This post originally appeared on my substack.
The tendency for the rate of profit to fall is a famous theory advanced by the classical political economists, particularly Marx. He believed that this tendency was the result of an ever increasing level of fixed capital, the result of capitalist competition and the necessity to expand production. The rate of profit equation is S/(C+V), where S stands for Surplus (profit), C stands for constant capital (machinery and non-labor inputs), and V stands for variable capital (labor inputs). Therefore, in Marx’s formulation, the rate of profit would tend to fall in the long term, despite temporary counter-tendencies, due to an ever increasing magnitude of C relative to S and V.
In order to better understand these dynamics, I created a simulation which shows how the rate of profit changes given the different ways that capitalism reproduces itself.
In order to simplify the math involved, rather than dealing with the absolute magnitudes of labor hours and capital stock, the models deals with each variable as a share of total output – it is a zero sum game. This assumption is based on the fact that at any given moment there is a fixed amount of labor, both living and dead, being utilized in production, and the effects of the previous production cycle’s change to the capital stock will determine the proportions of this cycle’s 3 variables, S, C, and V.
The model begins with an arbitrary starting proportions – if we liked we could use real world data – and is then transformed according to a series of functions. These arbitrary values are added up to a sum, and as mentioned before, this sum (total in the equations below) will not change throughout the transformation, except due to rounding.
The first calculation is the most simple, the current level of constant capital calculated as “depreciation” (which here would include all non-labor inputs used up in production, not just wear and tear on machinery).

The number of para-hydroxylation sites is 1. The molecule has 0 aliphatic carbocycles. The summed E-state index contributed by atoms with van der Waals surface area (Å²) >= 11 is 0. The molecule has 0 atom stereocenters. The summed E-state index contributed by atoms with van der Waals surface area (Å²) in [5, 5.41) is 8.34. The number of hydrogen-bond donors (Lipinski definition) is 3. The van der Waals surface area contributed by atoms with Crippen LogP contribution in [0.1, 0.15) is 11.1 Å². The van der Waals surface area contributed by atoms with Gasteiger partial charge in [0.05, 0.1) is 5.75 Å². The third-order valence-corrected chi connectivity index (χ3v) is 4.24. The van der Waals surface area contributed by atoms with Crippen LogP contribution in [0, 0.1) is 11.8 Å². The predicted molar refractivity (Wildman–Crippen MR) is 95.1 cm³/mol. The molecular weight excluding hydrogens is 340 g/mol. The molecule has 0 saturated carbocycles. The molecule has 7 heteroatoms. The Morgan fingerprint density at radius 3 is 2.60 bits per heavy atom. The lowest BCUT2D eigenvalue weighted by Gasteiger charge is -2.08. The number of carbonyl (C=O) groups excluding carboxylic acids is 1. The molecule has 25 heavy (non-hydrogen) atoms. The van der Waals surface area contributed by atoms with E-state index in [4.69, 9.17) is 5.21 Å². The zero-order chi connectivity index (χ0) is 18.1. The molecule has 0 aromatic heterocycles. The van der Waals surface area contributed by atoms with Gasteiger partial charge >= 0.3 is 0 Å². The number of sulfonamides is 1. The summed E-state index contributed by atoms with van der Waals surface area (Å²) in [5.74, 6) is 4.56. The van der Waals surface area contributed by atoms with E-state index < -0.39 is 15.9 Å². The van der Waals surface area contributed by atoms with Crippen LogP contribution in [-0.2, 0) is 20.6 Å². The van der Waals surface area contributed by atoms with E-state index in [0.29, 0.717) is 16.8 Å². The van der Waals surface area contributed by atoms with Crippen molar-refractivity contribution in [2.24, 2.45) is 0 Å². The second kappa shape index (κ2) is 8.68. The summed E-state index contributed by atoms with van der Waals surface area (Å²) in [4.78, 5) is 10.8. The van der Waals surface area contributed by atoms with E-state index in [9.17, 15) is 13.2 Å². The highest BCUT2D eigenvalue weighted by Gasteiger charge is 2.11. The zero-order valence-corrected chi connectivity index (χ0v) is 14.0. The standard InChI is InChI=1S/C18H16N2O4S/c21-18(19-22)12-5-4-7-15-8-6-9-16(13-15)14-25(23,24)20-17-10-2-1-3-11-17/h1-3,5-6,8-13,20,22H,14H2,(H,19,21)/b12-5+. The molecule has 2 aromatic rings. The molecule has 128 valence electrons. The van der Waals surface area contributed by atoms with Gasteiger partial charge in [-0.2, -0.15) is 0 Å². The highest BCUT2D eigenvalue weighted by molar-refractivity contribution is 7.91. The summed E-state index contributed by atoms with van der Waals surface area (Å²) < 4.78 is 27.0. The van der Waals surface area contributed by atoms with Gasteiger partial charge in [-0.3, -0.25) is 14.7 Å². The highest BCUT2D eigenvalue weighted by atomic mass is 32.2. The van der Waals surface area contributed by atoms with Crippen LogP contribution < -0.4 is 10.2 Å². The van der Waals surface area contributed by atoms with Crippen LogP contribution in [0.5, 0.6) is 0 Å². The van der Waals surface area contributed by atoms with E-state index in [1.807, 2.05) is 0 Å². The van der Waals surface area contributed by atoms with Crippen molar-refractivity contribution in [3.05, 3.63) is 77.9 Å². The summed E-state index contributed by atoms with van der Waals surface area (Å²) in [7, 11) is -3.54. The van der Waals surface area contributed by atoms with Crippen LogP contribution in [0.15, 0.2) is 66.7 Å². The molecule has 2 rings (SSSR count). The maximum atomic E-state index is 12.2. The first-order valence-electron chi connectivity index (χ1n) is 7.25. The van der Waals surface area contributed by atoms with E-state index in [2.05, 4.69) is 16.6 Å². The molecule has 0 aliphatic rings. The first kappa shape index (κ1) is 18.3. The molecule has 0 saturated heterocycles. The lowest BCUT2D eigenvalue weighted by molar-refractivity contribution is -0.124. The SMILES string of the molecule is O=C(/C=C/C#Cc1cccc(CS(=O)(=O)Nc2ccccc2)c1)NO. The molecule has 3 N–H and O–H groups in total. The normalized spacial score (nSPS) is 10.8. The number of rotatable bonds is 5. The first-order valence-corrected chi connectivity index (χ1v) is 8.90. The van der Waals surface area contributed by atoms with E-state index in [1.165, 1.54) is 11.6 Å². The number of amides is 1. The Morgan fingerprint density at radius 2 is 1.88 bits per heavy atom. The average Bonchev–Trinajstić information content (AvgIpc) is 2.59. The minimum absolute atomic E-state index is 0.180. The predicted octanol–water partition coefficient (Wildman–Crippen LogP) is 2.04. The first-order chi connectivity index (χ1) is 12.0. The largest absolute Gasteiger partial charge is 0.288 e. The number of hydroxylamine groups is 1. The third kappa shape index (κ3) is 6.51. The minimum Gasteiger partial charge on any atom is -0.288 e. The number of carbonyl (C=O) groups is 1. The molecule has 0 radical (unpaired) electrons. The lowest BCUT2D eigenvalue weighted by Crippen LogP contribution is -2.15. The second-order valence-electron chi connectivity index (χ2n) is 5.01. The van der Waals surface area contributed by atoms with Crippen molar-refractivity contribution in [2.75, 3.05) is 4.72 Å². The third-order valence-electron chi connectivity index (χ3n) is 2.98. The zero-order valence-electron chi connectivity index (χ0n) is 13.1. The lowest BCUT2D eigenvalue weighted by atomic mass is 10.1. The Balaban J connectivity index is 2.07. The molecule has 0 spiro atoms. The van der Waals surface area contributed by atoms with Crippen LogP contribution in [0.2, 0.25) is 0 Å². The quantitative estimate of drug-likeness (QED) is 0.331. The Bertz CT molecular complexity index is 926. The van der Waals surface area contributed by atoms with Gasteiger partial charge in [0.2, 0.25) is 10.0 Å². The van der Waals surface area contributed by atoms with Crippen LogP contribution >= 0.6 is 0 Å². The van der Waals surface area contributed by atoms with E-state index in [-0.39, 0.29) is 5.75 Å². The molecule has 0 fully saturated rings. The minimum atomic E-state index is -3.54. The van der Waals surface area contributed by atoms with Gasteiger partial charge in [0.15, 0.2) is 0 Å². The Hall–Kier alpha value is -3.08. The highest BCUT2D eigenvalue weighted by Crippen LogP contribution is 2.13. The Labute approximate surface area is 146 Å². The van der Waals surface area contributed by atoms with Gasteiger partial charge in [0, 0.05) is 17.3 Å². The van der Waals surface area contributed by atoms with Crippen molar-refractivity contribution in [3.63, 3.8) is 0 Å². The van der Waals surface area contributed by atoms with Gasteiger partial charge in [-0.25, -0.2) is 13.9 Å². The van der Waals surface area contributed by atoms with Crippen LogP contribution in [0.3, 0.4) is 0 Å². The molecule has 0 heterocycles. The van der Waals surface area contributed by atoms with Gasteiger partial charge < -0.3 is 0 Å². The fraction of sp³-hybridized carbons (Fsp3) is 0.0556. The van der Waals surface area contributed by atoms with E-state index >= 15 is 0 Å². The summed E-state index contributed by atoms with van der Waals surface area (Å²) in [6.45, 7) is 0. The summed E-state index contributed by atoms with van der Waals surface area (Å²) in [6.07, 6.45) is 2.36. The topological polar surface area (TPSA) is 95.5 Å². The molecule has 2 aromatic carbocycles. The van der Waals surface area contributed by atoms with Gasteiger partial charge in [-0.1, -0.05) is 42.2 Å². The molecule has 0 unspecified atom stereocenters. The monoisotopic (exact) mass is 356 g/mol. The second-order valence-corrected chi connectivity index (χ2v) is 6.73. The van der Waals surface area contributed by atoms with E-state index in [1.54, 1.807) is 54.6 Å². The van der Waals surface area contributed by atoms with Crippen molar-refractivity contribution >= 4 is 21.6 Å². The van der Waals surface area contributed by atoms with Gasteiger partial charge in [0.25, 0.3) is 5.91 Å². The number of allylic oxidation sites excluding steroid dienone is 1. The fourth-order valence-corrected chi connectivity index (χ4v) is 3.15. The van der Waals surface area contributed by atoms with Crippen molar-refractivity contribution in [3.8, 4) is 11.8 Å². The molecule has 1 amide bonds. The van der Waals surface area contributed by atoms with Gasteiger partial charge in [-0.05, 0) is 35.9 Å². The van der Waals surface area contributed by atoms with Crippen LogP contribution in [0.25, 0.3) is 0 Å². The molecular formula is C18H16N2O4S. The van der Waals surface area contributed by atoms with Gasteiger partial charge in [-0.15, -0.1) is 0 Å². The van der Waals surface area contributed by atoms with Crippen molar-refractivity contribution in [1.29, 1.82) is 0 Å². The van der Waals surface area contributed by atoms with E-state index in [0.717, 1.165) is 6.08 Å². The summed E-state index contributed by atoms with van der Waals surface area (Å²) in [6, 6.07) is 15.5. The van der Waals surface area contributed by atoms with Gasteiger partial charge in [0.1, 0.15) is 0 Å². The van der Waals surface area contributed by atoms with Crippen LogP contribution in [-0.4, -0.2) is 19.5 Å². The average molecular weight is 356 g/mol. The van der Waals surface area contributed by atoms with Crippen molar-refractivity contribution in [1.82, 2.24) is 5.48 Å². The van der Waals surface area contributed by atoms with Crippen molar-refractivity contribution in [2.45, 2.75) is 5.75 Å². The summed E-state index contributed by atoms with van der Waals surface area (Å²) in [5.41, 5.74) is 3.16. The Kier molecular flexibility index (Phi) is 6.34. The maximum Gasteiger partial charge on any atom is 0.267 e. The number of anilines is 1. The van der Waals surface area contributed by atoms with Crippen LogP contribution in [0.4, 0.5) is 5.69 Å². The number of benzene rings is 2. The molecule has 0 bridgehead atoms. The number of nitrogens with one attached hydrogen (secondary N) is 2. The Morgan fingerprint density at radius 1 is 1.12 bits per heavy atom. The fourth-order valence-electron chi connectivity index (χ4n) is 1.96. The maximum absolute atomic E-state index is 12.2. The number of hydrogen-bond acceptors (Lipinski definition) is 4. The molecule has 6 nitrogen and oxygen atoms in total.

C = Capital Stock / Average Depreciation Time
C, then, is the proportion of dead labor in the economy. Those commodities which are the product of previous labor, and which are being used up over time in production. In particular, it is that amount which is being used up which is expressed in the value created in an economy, in C. By knowing how much of the labor is dead labor, we can now see how living labor is being apportioned in the economy.
S = (total – C) * Rate of Exploitation
The rate of exploitation is one of the three independent variables in this model, which we can vary to see how it affects the system overall. The equation for this ratio is slightly different than Marx’s – rather than S/V, it’s S/(V+S) This ratio determines how much income goes towards capital vs labor.
V = (total – C) * (1 – Rate of Exploitation)
To get labor’s share, V, all we have to do is invert the rate of exploitation.
Since V will be used for subsistence goods, the last independent variable we must deal with is the rate of capitalist consumption. The equation for the Rate of Capitalist Consumption is Consumption/(Consumption + Investment).
Capitalist Consumption = S * Rate of Capitalist Consumption
What surplus hasn’t been used for capitalist consumption, in terms of real labor commanded, will go towards investment.
Investment = S – Capitalist Consumption
Now we have finally arrived at investment, we can see how Investment and Depreciation changes the capital stock as a whole.
Capital Stock = Capital Stock + Investment – C
With these equations and matrices of the independent variables, we can iterate however many production cycles we like. If we like, we can hold the independent variables steady, and see what equilibrium the model reaches as the Capital Stock changes.